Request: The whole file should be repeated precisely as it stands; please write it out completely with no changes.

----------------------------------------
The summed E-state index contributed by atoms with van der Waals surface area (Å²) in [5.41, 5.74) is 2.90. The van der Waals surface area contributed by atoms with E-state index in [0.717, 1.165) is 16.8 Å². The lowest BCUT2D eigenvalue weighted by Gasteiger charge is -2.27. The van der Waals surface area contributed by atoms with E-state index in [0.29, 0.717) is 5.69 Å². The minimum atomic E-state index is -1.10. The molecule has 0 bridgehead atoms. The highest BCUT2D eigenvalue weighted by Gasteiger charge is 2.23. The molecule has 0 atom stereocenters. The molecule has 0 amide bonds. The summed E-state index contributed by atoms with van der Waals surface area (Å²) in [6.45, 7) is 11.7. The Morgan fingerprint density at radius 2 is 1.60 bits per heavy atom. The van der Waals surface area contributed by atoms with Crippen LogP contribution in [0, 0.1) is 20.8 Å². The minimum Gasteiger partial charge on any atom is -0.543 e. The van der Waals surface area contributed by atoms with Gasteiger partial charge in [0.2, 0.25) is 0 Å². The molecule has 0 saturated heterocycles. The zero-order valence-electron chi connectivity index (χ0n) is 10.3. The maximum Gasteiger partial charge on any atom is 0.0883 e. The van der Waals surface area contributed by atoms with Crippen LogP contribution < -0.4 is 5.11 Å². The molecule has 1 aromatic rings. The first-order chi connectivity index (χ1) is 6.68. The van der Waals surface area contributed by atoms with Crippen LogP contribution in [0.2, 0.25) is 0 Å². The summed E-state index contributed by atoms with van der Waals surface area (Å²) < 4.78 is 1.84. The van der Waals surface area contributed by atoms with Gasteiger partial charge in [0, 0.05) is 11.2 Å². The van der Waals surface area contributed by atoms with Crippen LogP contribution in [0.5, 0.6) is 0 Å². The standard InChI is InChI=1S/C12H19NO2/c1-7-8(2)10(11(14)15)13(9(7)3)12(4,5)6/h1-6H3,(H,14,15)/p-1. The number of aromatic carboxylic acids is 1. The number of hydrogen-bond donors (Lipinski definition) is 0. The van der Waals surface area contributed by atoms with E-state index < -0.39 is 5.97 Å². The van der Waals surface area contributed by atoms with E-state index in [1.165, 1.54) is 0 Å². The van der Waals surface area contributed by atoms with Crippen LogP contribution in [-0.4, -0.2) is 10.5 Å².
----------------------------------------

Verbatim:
The summed E-state index contributed by atoms with van der Waals surface area (Å²) in [5.41, 5.74) is 2.90. The van der Waals surface area contributed by atoms with E-state index in [0.717, 1.165) is 16.8 Å². The lowest BCUT2D eigenvalue weighted by Gasteiger charge is -2.27. The van der Waals surface area contributed by atoms with E-state index in [0.29, 0.717) is 5.69 Å². The minimum atomic E-state index is -1.10. The molecule has 0 bridgehead atoms. The highest BCUT2D eigenvalue weighted by Gasteiger charge is 2.23. The molecule has 0 atom stereocenters. The molecule has 0 amide bonds. The summed E-state index contributed by atoms with van der Waals surface area (Å²) in [6.45, 7) is 11.7. The Morgan fingerprint density at radius 2 is 1.60 bits per heavy atom. The van der Waals surface area contributed by atoms with Crippen LogP contribution in [0, 0.1) is 20.8 Å². The minimum Gasteiger partial charge on any atom is -0.543 e. The van der Waals surface area contributed by atoms with Gasteiger partial charge in [0.2, 0.25) is 0 Å². The molecule has 0 saturated heterocycles. The zero-order valence-electron chi connectivity index (χ0n) is 10.3. The maximum Gasteiger partial charge on any atom is 0.0883 e. The van der Waals surface area contributed by atoms with Crippen LogP contribution < -0.4 is 5.11 Å². The molecule has 1 aromatic rings. The first-order chi connectivity index (χ1) is 6.68. The van der Waals surface area contributed by atoms with Crippen LogP contribution in [0.2, 0.25) is 0 Å². The summed E-state index contributed by atoms with van der Waals surface area (Å²) < 4.78 is 1.84. The van der Waals surface area contributed by atoms with Gasteiger partial charge in [0, 0.05) is 11.2 Å². The van der Waals surface area contributed by atoms with Crippen LogP contribution in [0.5, 0.6) is 0 Å². The standard InChI is InChI=1S/C12H19NO2/c1-7-8(2)10(11(14)15)13(9(7)3)12(4,5)6/h1-6H3,(H,14,15)/p-1. The number of aromatic carboxylic acids is 1. The number of hydrogen-bond donors (Lipinski definition) is 0. The van der Waals surface area contributed by atoms with E-state index < -0.39 is 5.97 Å². The van der Waals surface area contributed by atoms with E-state index in [1.165, 1.54) is 0 Å². The van der Waals surface area contributed by atoms with Crippen LogP contribution in [-0.4, -0.2) is 10.5 Å².